HEALTH Minister Richard Kamwi welcomed the introduction of the Global Plan for Insecticide Resistance Management to control malaria last week in Geneva.
The plan was introduced by the World Health Organisation (WHO) and the RBM Partnership.
At independence, Namibia adopted a malaria control strategy that includes the use of indoor residual spraying with 75 per cent DDT and the use of mosquito nets.
DDT and pyrethroids are the most used insecticides in the Southern African Development Community countries.
Namibia has reduced its number of malaria cases by 97 per cent and malaria deaths by 98 per cent between 2001 and 2011, which Kamwi said was thanks to the technical assistance from WHO.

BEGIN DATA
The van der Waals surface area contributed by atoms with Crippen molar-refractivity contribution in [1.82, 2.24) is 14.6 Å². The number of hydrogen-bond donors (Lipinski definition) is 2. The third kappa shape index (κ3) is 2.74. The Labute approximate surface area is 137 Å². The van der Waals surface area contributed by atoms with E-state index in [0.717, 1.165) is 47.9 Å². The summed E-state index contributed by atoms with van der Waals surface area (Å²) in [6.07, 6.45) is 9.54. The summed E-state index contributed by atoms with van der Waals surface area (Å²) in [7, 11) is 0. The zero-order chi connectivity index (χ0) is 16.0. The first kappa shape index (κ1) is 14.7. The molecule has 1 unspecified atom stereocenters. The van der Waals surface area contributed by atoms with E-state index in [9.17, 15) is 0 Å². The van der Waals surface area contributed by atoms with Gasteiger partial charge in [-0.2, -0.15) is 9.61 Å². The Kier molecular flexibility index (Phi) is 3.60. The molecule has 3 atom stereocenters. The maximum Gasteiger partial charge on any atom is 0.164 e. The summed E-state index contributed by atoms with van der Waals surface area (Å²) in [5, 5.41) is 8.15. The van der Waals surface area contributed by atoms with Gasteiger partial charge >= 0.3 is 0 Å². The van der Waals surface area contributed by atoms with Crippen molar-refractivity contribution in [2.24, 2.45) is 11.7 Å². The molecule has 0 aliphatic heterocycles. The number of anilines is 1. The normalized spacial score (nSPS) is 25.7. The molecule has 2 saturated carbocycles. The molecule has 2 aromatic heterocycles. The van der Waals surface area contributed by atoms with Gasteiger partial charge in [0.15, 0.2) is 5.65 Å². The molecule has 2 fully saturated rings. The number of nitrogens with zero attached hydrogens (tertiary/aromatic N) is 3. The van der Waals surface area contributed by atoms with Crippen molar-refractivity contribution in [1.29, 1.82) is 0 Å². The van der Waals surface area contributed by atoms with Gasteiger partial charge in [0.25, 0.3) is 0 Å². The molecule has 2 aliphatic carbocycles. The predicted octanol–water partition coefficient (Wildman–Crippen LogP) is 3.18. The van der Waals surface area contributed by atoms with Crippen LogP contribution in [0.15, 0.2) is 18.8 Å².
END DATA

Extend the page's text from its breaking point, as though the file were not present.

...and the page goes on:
He said the country has almost eliminated two malaria-carrying mosquito species and is now moving towards shrinking the geographic area of malaria transmission in southern Africa.
He said countries need to work with researchers to develop new and safer insecticides, which would mean large investments.
"But there is no quick fix for our ambitious goals of eradicating malaria in the long run. We need new, more, and better tools and we need them now," Kamwi said.